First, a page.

Warhammer: Age of Reckoning — Evolution, not Revolution

Well, I have the game and I’ve checked it out. I haven’t had a chance to play that much (several trips home and some LotRO gaming have got in the way), nor have I read up on some of the nuances of the game… I understand what’s going on, but in some places I’m not 100% sure WHY it’s going on.
But still, I’m going to talk about it a bit.
How’s it feel?
In terms of it as an MMO, it’s a good solid game. I haven’t run into any major bugs of any kind, and the gameplay is pretty intuitive. Basically it’s going to feel very familiar to WoW or LotRO players, although there are a few more screens available in WAR, so there’s more keybinds. I don’t know why they mapped so many things to the same keys, and then chose to map just a few things to wrong different keys (I’m looking at you, mister “P for the Character Pane”), but that’s easily fixed stuff.
In terms of the game as an expression of the Warhammer Intellectual Property (IP), it’s also pretty darn good. The game feels a little more like Warhammer Fantasy Battles than it does the Warhammer Fantasy RPG (or at least the Warhammer FRPG in my head), but that’s fine — the Fantasy Battles game has contributed a lot more to the IP than the RPG has over the years. The forces of Chaos feel appropriately alien and nasty… the Greenskins are nasty, brutish, and (mostly) short… and the Empire is note-perfect. (Can’t talk about the dwarves or elves yet, as I mostly haven’t played them.)
The graphics are somewhere between WoW and LotRO in terms of tone, and not-quite LotRO in terms of quality. Everything LOOKS very Warhammer, though.
You can dye your armor and equipment right off the bat, and… get this… all the dye colors are the color names from the Official Games Workshop lines of miniature paints.
Speaking of custom looks, let’s talk about…
Character Creation
Okay, so each of the two factions in the game (Order and Destruction) have three representative races. Order has Dwarves, High Elves, and Humans. Destruction has Greenskins (orcs and goblins), Dark Elves, and Chaos (basically humans in service to otherworldly gods of corruption and decay).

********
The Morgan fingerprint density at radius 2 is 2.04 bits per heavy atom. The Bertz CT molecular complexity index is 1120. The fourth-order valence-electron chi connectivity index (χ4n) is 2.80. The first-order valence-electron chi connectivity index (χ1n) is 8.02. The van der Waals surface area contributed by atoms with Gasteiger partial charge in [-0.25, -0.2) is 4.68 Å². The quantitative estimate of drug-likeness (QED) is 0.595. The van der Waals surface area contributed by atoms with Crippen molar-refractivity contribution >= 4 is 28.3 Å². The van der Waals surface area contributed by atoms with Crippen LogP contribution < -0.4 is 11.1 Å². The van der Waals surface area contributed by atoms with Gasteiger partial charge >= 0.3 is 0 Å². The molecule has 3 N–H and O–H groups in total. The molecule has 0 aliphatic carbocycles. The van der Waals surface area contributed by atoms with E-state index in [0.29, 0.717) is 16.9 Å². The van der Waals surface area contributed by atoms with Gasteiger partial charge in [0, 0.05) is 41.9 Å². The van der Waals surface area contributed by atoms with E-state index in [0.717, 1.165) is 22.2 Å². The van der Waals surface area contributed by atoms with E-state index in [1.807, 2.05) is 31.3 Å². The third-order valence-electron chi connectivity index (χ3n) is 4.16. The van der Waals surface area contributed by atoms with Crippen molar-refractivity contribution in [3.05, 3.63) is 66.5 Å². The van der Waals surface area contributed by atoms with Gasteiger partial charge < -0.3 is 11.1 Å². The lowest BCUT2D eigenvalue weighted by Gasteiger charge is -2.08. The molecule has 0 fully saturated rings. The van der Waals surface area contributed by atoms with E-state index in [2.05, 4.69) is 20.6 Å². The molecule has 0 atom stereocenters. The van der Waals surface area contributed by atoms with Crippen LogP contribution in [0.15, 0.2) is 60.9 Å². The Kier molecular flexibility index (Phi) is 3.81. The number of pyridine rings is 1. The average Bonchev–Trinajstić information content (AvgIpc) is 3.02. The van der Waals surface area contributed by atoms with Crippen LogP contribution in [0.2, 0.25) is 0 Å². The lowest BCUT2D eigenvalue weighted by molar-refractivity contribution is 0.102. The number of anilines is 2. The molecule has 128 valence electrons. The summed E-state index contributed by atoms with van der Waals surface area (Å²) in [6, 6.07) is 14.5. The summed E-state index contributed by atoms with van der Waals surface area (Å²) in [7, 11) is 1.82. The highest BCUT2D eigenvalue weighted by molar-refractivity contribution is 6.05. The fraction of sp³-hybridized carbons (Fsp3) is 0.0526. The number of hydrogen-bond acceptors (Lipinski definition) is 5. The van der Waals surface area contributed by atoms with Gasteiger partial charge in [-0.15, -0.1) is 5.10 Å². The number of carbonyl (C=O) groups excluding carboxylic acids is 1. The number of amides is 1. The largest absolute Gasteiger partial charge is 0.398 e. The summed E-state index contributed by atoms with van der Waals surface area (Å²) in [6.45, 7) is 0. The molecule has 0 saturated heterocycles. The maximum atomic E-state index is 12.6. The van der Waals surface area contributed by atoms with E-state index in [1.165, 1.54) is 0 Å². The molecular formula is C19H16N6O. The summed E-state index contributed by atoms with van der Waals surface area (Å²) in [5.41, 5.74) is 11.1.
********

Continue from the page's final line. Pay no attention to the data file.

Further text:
You pick a server, then a faction and race within that faction first. Know that you can’t have characters from both factions on the same server, but you can make other-faction character on some other server.
So you’ve picked your race, and now you pick your career. Each race has either three or four careers to choose from. Don’t worry too much about balance here, because what it boils down to is that each faction has a total of 10 classes, and each class has a almost-direct counterpart in the other Faction.
Let’s see if I can remember the classes:

Classes Races Role Note
Chosen/Ironguard Chaos/Dwarf Tank Uses toggle-on auras
Runepriest/Zealot Dwarf/Chaos Pure Healer Lots of buffs
Squig Herder/Shadowhunter Greenskin/High Elf Skirmisher (ranged, mobile, with some melee ability Squig herders have a pet, the elf doesn’t
Marauder/White Lion Chaos/High Elf Melee DPS White Lion has a pet, while the Marauder has mutating limbs
Shaman/High Mage Greenskin/High Elf Healer + Ranged DPS Casting one type of spell builds up buffs to the opposite kind.
Warrior Priest/Disciple of Khaine Human/Dark Elf Healer + melee dps Fills their ‘mana’ pool back up by beating on things.
Sorceress/Bright Wizard Dark Elf/Human Glass-cannon Ranged DPS They build up power that they can expel in big blasts… or potentially blow themselves up.
Witch Hunter/Witch Elf Human/Dark Elf Somewhat squishy melee DPS Chained combinations of skills make their target go splat.
Engineer/[Something In Chaos] Dwarf/Chaos Ranged DPS with stationary ‘pets’. Pretty squishy.